It’s also critical that future employees in the quantum field understand the programming differences between traditional and quantum systems. In classic computing –thanks to well-defined embedded firmware – it is no longer essential to know precisely how a computer’s hardware works; the programmer only needs to understand how to use it. But the situation is reversed in the nascent quantum computer industry with its mix of implementation strategies and hardware types. Lacking standardized hardware and related quantum firmware, today’s quantum programmers must know how quantum computers work when designing their software applications.

Companies face a trade-off when preparing programs for a given quantum technology. On one hand, creating “programs” for a quantum problem you’re trying to solve depends directly on the type of quantum computer being used. For example, IBM’s open-source Qiskit software development kit enables working with quantum computers at the level of circuits, pulses, and algorithms, running them on prototype quantum devices on IBM’s proprietary Quantum Experience or simulators on a local computer.

On the other hand, companies would probably like to use existing programming languages and skills in the quantum space. That’s where Python-based open-source software like QuTip can help simulate the dynamics of open quantum systems.

Understanding the Business Impact

The quantum industry as a whole is still trying to map organizational needs to quantum capabilities. This is also a worthwhile exercise to conduct at the individual business level. Companies should identify which problems are not currently being solved by existing traditional computers and then explore whether these problems could be addressed by quantum technology.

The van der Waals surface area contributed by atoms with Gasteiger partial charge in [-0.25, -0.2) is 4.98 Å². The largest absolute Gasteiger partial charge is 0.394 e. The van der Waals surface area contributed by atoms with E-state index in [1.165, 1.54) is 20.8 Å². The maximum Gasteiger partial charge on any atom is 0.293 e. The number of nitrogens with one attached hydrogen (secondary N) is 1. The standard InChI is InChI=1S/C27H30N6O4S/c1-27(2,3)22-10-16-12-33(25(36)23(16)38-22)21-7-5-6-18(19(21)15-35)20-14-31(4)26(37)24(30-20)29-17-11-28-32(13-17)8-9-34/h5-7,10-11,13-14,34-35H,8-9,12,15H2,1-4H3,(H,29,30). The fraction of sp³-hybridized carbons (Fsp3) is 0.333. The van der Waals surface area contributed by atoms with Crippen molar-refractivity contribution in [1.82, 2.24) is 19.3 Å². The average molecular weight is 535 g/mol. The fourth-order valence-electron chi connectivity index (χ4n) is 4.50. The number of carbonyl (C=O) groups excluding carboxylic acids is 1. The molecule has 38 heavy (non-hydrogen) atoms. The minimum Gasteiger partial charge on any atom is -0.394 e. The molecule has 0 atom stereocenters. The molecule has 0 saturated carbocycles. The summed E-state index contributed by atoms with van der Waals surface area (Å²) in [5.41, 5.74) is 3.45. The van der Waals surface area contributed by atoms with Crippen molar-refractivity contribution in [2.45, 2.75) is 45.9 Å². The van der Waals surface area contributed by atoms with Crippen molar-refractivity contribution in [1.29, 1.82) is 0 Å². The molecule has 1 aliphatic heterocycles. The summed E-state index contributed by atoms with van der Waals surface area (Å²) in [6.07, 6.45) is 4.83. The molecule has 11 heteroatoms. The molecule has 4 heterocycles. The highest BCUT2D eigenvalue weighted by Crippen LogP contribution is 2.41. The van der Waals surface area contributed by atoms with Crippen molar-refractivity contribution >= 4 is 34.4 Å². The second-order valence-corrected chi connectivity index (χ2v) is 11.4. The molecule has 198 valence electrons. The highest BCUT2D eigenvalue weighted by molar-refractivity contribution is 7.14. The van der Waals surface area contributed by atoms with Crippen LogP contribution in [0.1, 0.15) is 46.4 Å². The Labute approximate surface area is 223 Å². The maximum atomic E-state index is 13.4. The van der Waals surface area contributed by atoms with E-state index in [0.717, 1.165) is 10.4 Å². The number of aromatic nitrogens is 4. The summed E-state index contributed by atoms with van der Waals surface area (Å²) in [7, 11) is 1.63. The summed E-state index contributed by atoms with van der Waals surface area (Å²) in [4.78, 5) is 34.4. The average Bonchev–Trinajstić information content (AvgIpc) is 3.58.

There are many problems that quantum computers are solving or could solve in the near future. One of the most reported is quantum encryption to secure sensitive communications from interception or eavesdropping. Potential use cases are also emerging from the pharmaceutical industry in the creation of new molecular materials that could lead to life-saving drug discoveries.

Other areas that would benefit from quantum computing include combinational problems in number theory and statistics, supply chain logistics, and finance in large data number market behavior.

 

Not “If,” But “When”

As our analogy suggests, you wouldn’t expect a 6-year-old to prepare dinner but you might educate them on nutrition fundamentals and kitchen safety to ensure that they have a foundation on which to build a future skillset. We’re at a similar point when it comes to quantum capabilities.

If companies hope to seize the disruptive potential of quantum computers, they must begin taking the necessary actions today to educate their workforce on the design and application of quantum systems. The next ten years will see significant advancement in quantum capabilities.

Advanced technology and superior personnel are key drivers to securing a differential advantage and support wide margins and large market shares. Now is the time to lay a strong foundation and be the first to exploit the quantum opportunity.

PamelaMallette

PamelaMallette

Pamela Mallette is Head of Americas at Keysight Technologies. She applies her 35+ years of experience to building a comprehensive picture of the benefits of new technologies and trends and leverages them for sustainable growth and competitive advantage. Pam has served as the Head of Global Marketing at Spirent Communications, VP of Customer Engagement Marketing for Ericsson, North America, and VP of OSS/BSS Marketing for Ericsson in Stockholm.